Document Type

Article

Publication Date

3-2003

Publisher

SAGE Publications

Abstract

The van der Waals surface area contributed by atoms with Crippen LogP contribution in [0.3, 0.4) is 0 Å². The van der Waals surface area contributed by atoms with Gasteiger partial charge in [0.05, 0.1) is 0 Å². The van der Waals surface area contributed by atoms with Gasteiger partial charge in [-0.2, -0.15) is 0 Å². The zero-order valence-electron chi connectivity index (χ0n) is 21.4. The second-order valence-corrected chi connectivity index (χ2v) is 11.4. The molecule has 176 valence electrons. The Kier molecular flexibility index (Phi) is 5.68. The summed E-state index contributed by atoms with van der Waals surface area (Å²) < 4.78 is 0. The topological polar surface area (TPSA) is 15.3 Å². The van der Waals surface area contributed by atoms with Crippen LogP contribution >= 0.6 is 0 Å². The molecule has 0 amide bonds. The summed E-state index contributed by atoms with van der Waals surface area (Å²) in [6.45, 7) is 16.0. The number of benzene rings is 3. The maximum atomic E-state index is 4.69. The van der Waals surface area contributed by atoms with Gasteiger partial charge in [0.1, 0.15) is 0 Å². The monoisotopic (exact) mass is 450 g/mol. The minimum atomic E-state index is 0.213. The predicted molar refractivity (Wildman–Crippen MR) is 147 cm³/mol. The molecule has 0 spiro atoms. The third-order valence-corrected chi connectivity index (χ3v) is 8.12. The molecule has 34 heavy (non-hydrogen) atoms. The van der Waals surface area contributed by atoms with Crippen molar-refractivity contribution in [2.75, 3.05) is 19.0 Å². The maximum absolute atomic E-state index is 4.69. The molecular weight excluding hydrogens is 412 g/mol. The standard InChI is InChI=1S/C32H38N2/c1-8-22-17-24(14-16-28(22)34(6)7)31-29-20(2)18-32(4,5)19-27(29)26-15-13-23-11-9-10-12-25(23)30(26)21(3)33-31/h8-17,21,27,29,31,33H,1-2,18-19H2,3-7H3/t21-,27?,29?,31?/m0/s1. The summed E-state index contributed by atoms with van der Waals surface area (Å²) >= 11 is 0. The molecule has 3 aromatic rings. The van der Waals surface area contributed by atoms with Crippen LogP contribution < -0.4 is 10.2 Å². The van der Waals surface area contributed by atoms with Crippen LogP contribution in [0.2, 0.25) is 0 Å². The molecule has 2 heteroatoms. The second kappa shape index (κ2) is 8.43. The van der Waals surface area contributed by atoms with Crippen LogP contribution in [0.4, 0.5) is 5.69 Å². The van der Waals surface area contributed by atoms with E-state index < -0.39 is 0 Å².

Although some observed differences in males' and females' attitudes toward and uses of computers appear to be narrowing, the gender gap remains widest in relation to programming and software design, which are still male preserves. In response, software and Web site designers have applied feminist theories to develop three distinct approaches to creating content for girls that might increase their interest in computers. These approaches involve appealing to girls' traditional “feminine” interests, nontraditional “masculine” interests, and gender-neutral interests. This study proposes that to bridge today's gender gap, prior approaches need to integrate appeals to girls' traditional and nontraditional interests, and focus content more clearly on learning about computer design itself. An experimental test of this integrative strategy, used to develop a prototype World Wide Web site tested on girls in their homes (n = 125), obtained significant increases in the treatment group's interest in, sense of relevancy of, and motivation to use computers, compared to a control group.

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